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When do surgical errors count as medical malpractice?

On Behalf of | Oct 17, 2022 | Surgical Error

Any time you undergo surgery, you are taking a significant risk. Everyone working in your California operating room is human and simple errors may occur. While not all errors in the operating room constitute medical malpractice. However, surgical errors are the third most common type of medical malpractice.

Patients must prove malpractice occurred

Medical malpractice occurs when your medical provider causes an injury. In order to fit the definition of medical malpractice, the injury must fit each of these criteria:

• The medical provider violated the standard of care patients should expect.

• Your injury resulted from the medical provider’s negligence.

• The injury must cause significant damage to you through disability, inability to work, pain and suffering or significant medical bills.

Certain surgical errors are frequent malpractice cases

In the U.S., surgeons operate on the wrong part of a patient’s body approximately 40 times per week. Wrong-site surgery results in medical malpractice suits often, as do the following surgical errors:

• Failing to recognize dangerous surgical conditions

• Injuring healthy parts of your body during surgery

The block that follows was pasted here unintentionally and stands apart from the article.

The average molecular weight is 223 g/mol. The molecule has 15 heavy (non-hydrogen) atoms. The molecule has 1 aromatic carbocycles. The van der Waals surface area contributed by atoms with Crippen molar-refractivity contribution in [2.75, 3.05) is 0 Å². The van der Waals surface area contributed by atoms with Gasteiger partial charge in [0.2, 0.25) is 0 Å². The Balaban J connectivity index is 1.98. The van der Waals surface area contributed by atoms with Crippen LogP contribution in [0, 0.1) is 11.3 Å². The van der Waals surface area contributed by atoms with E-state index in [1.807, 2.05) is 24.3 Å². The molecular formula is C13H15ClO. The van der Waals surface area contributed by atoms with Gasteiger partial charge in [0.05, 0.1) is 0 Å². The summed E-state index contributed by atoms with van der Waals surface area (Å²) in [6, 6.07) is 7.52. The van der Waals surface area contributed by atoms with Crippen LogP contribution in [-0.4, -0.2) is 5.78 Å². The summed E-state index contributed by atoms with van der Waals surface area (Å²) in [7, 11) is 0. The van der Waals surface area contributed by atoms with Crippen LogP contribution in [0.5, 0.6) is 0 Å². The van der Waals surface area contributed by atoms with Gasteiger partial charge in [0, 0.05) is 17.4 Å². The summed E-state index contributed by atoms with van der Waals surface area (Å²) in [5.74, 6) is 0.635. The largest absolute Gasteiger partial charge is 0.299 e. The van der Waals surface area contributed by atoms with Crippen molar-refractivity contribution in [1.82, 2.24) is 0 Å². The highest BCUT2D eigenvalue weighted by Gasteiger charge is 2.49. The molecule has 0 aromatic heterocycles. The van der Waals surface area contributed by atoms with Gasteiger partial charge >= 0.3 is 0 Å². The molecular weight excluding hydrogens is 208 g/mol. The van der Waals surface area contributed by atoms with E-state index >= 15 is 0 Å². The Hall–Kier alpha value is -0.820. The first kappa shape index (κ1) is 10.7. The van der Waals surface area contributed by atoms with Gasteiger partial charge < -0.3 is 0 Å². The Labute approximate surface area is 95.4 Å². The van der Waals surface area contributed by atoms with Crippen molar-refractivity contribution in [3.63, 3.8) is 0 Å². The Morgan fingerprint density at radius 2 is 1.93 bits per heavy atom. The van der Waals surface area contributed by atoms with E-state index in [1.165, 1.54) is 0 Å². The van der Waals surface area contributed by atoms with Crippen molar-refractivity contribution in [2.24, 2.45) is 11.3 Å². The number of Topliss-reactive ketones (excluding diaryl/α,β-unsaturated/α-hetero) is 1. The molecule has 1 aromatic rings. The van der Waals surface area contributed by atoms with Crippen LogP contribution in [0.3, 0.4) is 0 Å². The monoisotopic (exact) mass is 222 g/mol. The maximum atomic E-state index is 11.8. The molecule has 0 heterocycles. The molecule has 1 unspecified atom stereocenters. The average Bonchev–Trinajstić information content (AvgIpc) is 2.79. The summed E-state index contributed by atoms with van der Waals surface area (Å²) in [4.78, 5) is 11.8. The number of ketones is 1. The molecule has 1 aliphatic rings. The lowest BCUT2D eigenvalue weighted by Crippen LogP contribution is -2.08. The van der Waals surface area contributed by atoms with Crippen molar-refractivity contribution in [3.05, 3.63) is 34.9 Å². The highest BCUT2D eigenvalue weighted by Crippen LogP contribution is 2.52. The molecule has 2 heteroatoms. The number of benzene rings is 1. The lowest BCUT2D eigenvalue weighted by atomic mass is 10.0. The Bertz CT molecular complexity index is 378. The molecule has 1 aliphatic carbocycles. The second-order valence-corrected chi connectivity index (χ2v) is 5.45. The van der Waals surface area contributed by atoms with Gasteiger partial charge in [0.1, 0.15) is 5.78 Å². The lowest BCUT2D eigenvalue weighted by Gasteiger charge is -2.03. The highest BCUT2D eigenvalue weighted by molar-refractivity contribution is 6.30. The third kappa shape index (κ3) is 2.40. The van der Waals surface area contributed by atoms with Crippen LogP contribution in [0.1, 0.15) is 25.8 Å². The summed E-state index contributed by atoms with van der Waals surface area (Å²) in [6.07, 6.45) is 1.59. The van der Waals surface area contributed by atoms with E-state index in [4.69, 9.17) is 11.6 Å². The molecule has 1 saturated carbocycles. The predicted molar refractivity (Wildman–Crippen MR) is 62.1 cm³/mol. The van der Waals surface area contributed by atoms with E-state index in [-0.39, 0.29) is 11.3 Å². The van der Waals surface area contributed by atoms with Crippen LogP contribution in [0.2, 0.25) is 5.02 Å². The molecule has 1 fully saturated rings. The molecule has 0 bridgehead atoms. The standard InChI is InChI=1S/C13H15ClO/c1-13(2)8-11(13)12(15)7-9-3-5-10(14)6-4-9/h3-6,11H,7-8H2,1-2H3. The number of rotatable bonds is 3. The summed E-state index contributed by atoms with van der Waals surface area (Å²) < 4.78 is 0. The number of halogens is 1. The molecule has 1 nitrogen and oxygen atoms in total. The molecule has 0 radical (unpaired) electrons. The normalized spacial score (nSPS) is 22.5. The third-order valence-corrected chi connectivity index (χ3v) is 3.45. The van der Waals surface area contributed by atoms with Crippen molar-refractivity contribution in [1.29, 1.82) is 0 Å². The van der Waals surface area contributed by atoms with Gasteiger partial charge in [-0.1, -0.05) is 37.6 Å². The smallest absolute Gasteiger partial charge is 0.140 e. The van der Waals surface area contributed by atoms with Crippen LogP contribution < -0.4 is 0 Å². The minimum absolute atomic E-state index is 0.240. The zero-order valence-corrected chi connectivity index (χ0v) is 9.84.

• Failing to properly administer anesthesia

• Ignoring complications during surgery

• Leaving surgical instruments inside the body

Poor plastic surgery results may count as medical malpractice

A growing number of patients seek out plastic surgeons to provide an upgrade on their looks. Unfortunately, the field includes many unqualified surgeons taking advantage of the large paycheck. This results in poor or even deadly results from plastic surgery. These surgical errors during plastic surgery may constitute medical malpractice:

• Excessive scars

• Blood clots

• Infections

• Nerve damage

• Disfigurement

Medical malpractice claims have a statute of limitations

In California, patients may only pursue legal action in a medical malpractice case for up to three years after the incident occurred. Malpractice cases also require significant levels of proof. If you are considering a malpractice case, gathering as much evidence as you can as soon as possible may increase your chances of success.